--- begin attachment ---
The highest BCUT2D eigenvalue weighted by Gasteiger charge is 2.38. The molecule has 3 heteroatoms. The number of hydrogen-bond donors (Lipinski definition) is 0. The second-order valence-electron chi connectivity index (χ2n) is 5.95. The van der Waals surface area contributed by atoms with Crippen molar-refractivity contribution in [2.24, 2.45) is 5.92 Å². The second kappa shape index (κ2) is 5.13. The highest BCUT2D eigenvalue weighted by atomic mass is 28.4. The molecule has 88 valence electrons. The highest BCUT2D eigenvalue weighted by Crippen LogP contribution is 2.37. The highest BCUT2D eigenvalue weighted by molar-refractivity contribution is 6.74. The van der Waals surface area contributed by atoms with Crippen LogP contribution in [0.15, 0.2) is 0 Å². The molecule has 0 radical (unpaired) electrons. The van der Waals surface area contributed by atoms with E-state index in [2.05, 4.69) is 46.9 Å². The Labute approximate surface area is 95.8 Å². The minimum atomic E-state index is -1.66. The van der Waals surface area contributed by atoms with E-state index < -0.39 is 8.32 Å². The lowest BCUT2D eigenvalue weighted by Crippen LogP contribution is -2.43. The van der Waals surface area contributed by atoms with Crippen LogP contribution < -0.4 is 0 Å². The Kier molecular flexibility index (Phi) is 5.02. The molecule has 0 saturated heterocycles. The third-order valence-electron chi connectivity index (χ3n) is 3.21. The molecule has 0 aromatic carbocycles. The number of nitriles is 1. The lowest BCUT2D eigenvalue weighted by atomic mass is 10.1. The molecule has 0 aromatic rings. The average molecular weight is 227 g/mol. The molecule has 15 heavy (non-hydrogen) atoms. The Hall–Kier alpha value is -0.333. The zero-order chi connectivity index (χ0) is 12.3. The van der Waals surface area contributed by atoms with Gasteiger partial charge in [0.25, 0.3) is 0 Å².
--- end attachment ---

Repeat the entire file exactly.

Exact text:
The highest BCUT2D eigenvalue weighted by Gasteiger charge is 2.38. The molecule has 3 heteroatoms. The number of hydrogen-bond donors (Lipinski definition) is 0. The second-order valence-electron chi connectivity index (χ2n) is 5.95. The van der Waals surface area contributed by atoms with Crippen molar-refractivity contribution in [2.24, 2.45) is 5.92 Å². The second kappa shape index (κ2) is 5.13. The highest BCUT2D eigenvalue weighted by atomic mass is 28.4. The molecule has 88 valence electrons. The highest BCUT2D eigenvalue weighted by Crippen LogP contribution is 2.37. The highest BCUT2D eigenvalue weighted by molar-refractivity contribution is 6.74. The van der Waals surface area contributed by atoms with Crippen LogP contribution in [0.15, 0.2) is 0 Å². The molecule has 0 radical (unpaired) electrons. The van der Waals surface area contributed by atoms with E-state index in [2.05, 4.69) is 46.9 Å². The Labute approximate surface area is 95.8 Å². The minimum atomic E-state index is -1.66. The van der Waals surface area contributed by atoms with E-state index < -0.39 is 8.32 Å². The lowest BCUT2D eigenvalue weighted by Crippen LogP contribution is -2.43. The van der Waals surface area contributed by atoms with Crippen LogP contribution < -0.4 is 0 Å². The Kier molecular flexibility index (Phi) is 5.02. The molecule has 0 saturated heterocycles. The third-order valence-electron chi connectivity index (χ3n) is 3.21. The molecule has 0 aromatic carbocycles. The number of nitriles is 1. The lowest BCUT2D eigenvalue weighted by atomic mass is 10.1. The molecule has 0 aromatic rings. The average molecular weight is 227 g/mol. The molecule has 15 heavy (non-hydrogen) atoms. The Hall–Kier alpha value is -0.333. The zero-order chi connectivity index (χ0) is 12.3. The van der Waals surface area contributed by atoms with Gasteiger partial charge in [0.25, 0.3) is 0 Å².